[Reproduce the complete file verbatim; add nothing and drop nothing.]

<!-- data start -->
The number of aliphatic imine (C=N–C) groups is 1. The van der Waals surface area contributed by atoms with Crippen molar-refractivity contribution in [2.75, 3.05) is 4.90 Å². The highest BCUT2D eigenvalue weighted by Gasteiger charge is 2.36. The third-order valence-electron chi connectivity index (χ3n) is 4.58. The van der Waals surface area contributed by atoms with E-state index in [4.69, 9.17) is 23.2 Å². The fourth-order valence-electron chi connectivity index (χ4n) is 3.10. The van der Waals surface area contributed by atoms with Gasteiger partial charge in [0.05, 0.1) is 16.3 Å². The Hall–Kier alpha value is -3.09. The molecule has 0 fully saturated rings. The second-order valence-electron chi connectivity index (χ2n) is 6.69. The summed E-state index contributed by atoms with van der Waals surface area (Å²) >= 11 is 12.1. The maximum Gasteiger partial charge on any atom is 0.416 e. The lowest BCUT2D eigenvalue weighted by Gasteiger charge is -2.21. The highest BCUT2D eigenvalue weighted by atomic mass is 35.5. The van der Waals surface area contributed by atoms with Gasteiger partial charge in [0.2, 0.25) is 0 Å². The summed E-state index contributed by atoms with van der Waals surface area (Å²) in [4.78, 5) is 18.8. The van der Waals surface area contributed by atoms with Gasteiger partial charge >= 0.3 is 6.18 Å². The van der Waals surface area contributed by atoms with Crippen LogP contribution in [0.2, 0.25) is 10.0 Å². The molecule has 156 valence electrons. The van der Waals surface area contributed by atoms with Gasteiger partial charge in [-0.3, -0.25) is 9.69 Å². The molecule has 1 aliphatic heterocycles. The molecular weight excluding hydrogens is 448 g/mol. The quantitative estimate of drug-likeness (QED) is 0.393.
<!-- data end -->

The number of aliphatic imine (C=N–C) groups is 1. The van der Waals surface area contributed by atoms with Crippen molar-refractivity contribution in [2.75, 3.05) is 4.90 Å². The highest BCUT2D eigenvalue weighted by Gasteiger charge is 2.36. The third-order valence-electron chi connectivity index (χ3n) is 4.58. The van der Waals surface area contributed by atoms with E-state index in [4.69, 9.17) is 23.2 Å². The fourth-order valence-electron chi connectivity index (χ4n) is 3.10. The van der Waals surface area contributed by atoms with Gasteiger partial charge in [0.05, 0.1) is 16.3 Å². The Hall–Kier alpha value is -3.09. The molecule has 0 fully saturated rings. The second-order valence-electron chi connectivity index (χ2n) is 6.69. The summed E-state index contributed by atoms with van der Waals surface area (Å²) >= 11 is 12.1. The maximum Gasteiger partial charge on any atom is 0.416 e. The lowest BCUT2D eigenvalue weighted by Gasteiger charge is -2.21. The highest BCUT2D eigenvalue weighted by atomic mass is 35.5. The van der Waals surface area contributed by atoms with Gasteiger partial charge in [0.2, 0.25) is 0 Å². The summed E-state index contributed by atoms with van der Waals surface area (Å²) in [4.78, 5) is 18.8. The van der Waals surface area contributed by atoms with Gasteiger partial charge >= 0.3 is 6.18 Å². The van der Waals surface area contributed by atoms with Crippen LogP contribution in [0.2, 0.25) is 10.0 Å². The molecule has 156 valence electrons. The van der Waals surface area contributed by atoms with Gasteiger partial charge in [-0.3, -0.25) is 9.69 Å². The molecule has 1 aliphatic heterocycles. The molecular weight excluding hydrogens is 448 g/mol. The quantitative estimate of drug-likeness (QED) is 0.393.